Outside the Box: Why you need a will (and the other forms to fill out before you die)

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It’s no fun to accept the inevitability of death. At least you can look forward to escaping all the irritants of everyday life, from paying bills to making stressful decisions under duress.

There’s just one problem: If you’re not around to handle these dreaded tasks, your loved ones (or others) might get stuck with them.

Let’s say you take the easy way out and don’t specify your wishes if you become incapacitated and don’t plan your funeral arrangements. You place the burden on others whether you realize it or not. And they may not make ideal choices on your behalf.

You may think, “I’ll be dead or near-dead. Who cares?”

Actually, you care—more than you know.

Beyond drafting a will (or updating the one you haven’t looked at in decades), round out your estate plan by pondering a series of grim questions:

• To what extent do I want to be kept alive if I’m incapacitated?

• Whom do I trust to make financial decisions if I’m unable to?

• What happens to my remains?

Answering these questions now guides your caregivers, medical providers, family and friends later to render tough judgments that they’d otherwise make based on their own biases or guesses.

“The two big things are the health care power of attorney and the financial power of attorney,” said Jennifer VanderVeen, an elder law attorney in South Bend, Ind. The former lets you designate someone to make medical decisions and the latter authorizes a trusted individual to manage your finances if you cannot.

“Then you need to make sure the people you’ve named know your wishes,” she added. “A lot of people don’t communicate their wishes to their named agents.”

Read: Stop procrastinating and get an estate plan — here’s how to get started

Snowbirds may need to complete two separate sets of power of attorney forms to meet each state’s signature requirements. States often define who can serve as a witness, the number of witnesses and whether the documents must be notarized.

After you’ve properly executed these forms, you can’t just forget about them. Eventually, you’ll want to repeat the process.

“Once individuals have a power of attorney [POA] in place, they should update it every few years (five at least) because many banks and other financial institutions impose arbitrary rules about how old a POA is and may not recognize a very old one,” said Teresa Nuccio, an estate planning attorney at Harrison & Held, a Chicago-based law firm.

Younger adults should weigh in on their end-of-life wishes, even if such a scenario seems unthinkable. High-profile cases such as Terri Schiavo, Nancy Cruzan and Karen Ann Quinlan highlight the importance of addressing these issues at any age.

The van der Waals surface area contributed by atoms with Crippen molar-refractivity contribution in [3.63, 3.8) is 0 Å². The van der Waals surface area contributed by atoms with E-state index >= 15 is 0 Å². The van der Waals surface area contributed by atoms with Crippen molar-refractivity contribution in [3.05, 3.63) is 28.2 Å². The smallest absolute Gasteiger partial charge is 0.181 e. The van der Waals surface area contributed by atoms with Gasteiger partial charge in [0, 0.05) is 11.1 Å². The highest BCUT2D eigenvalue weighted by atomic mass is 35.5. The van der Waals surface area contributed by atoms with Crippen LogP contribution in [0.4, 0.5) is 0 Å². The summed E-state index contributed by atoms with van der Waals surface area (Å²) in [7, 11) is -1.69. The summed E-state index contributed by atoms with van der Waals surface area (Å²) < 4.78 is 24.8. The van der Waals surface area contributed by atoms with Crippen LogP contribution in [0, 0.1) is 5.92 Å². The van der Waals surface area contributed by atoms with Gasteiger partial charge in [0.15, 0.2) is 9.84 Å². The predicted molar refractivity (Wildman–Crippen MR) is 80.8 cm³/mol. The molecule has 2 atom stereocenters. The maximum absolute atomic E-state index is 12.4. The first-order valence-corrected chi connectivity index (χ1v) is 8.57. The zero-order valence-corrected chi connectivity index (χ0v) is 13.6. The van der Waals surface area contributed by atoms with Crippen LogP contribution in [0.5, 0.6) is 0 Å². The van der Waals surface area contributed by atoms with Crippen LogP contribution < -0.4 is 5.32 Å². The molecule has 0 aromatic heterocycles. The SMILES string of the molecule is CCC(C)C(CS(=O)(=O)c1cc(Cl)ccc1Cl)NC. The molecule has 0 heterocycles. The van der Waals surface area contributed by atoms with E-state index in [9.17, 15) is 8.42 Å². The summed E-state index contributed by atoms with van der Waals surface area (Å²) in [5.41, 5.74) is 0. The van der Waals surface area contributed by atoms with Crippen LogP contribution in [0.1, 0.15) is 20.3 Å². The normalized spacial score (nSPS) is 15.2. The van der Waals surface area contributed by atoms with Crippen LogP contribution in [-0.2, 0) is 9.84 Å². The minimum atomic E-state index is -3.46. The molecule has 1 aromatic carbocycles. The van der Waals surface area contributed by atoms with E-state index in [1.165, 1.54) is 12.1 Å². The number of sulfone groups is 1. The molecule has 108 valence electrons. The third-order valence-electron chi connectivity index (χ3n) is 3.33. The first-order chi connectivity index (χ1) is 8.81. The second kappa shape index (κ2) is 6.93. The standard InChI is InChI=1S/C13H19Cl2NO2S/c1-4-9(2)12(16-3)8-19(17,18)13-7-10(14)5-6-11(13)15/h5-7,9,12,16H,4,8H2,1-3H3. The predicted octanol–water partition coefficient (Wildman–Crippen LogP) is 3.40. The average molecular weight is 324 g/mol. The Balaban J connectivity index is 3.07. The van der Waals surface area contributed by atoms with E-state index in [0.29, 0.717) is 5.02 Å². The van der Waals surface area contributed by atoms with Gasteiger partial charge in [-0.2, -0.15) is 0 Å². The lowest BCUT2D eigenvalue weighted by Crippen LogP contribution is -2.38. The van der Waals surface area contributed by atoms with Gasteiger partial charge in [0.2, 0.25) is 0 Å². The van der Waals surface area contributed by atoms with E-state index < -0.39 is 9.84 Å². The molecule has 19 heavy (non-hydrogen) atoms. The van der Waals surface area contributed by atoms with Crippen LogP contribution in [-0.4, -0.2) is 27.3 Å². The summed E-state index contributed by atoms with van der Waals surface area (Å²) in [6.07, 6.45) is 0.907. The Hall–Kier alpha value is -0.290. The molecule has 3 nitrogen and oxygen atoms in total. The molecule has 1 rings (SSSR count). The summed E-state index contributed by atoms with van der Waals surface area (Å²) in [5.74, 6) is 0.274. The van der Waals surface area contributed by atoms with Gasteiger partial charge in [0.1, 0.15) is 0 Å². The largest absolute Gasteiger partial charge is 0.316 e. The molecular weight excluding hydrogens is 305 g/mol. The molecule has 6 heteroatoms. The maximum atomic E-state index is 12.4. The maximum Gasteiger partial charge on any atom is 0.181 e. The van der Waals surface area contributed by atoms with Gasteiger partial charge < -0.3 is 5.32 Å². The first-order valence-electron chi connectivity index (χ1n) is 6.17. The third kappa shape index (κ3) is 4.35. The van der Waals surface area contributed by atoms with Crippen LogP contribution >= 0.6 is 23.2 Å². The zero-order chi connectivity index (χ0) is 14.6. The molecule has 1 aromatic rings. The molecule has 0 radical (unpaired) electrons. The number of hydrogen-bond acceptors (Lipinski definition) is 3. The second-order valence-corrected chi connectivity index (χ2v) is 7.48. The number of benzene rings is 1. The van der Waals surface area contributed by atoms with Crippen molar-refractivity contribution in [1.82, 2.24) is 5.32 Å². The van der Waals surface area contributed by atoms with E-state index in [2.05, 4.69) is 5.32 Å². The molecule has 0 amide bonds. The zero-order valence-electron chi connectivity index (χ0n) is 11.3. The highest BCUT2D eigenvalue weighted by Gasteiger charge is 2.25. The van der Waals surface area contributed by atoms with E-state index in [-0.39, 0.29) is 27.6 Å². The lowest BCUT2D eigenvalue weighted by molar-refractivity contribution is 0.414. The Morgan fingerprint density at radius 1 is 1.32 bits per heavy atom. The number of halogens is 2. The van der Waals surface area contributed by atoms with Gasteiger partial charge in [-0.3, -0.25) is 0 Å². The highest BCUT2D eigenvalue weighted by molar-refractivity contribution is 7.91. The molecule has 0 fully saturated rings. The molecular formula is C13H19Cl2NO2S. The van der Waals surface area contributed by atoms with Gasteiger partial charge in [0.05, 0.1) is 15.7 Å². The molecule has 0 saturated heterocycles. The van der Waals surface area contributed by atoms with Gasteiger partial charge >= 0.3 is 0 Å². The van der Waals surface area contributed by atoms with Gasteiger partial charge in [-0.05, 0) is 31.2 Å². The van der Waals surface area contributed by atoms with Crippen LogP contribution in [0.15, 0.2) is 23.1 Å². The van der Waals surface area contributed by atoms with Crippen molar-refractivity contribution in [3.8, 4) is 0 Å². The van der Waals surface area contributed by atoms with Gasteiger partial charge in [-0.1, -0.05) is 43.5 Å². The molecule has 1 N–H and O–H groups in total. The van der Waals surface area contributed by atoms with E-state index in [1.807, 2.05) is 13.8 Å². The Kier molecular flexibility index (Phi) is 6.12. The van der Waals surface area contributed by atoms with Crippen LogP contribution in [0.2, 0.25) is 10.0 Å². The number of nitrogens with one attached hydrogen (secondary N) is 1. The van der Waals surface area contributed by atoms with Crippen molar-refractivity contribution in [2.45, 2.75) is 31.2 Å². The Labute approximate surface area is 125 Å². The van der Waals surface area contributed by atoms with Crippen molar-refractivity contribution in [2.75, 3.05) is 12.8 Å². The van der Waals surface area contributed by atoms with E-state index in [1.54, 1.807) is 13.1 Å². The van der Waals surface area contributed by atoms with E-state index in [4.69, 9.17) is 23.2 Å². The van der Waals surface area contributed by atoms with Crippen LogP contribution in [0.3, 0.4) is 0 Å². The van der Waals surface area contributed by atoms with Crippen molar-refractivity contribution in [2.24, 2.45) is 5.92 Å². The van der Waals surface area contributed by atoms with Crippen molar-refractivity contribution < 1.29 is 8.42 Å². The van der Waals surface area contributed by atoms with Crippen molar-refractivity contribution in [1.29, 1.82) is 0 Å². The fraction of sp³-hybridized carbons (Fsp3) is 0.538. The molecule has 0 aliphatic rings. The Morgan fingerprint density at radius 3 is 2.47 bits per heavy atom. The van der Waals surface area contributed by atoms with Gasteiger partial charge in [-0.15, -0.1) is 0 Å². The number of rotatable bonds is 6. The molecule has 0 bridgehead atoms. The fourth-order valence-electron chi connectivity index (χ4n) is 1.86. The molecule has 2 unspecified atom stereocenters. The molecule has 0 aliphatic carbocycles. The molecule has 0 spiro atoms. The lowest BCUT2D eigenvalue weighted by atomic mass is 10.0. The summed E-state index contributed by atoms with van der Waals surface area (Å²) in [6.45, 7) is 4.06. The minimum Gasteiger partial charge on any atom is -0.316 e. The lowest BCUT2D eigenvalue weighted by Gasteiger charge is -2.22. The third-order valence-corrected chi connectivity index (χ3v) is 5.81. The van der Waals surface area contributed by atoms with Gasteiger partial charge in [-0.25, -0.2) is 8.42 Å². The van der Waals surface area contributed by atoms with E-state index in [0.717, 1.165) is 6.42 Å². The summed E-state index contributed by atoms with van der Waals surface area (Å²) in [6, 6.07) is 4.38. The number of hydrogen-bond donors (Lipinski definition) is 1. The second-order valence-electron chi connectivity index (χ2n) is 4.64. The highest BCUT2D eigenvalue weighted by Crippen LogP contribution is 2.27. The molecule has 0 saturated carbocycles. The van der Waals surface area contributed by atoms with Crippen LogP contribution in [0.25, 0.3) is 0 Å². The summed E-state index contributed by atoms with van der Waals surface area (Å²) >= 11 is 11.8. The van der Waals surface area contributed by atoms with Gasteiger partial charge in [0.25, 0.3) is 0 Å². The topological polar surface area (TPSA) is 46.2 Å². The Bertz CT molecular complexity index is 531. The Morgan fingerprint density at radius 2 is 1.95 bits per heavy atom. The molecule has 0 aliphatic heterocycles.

“As soon as my children turned 18, they signed their two POAs and a HIPAA,” Nuccio said. The Health Insurance Portability and Accountability Act (HIPAA) sets privacy rules to protect a patient’s health information. Signing a HIPAA release form authorizes providers to share your health information with loved ones so that they can gain access to your treatment regimen and advocate on your behalf.

While you can obtain many of these forms at a senior center, state agency, medical facility or legal aid organization and complete them on your own (as long as you meet state requirements for witnesses and a notary), hiring an attorney helps. Laws vary by state along with the terminology, especially when it comes to directives that stipulate your preferences for medical care if you cannot decide for yourself due to coma, terminal illness or other factors.

“There’s a ton of advance directives forms out there,” VanderVeen said. “Some are legally binding. Others are not. You have to look at your state’s laws and how they apply.”

If you’re confronting the possibility of a life-limiting medical condition such as late-stage cancer or dementia, completing an additional form—a POLST—creates standing orders for your care. The POLST (Provider Orders for Life Sustaining Treatment), known as POST (Physician Orders for Scope of Treatment) or other terms in some states, adds a layer of clarity that a living will may lack.

“It becomes a medical order that your doctor signs that provides a certain specificity that living wills don’t provide,” VanderVeen said. To learn your state’s requirements, see Polst.org.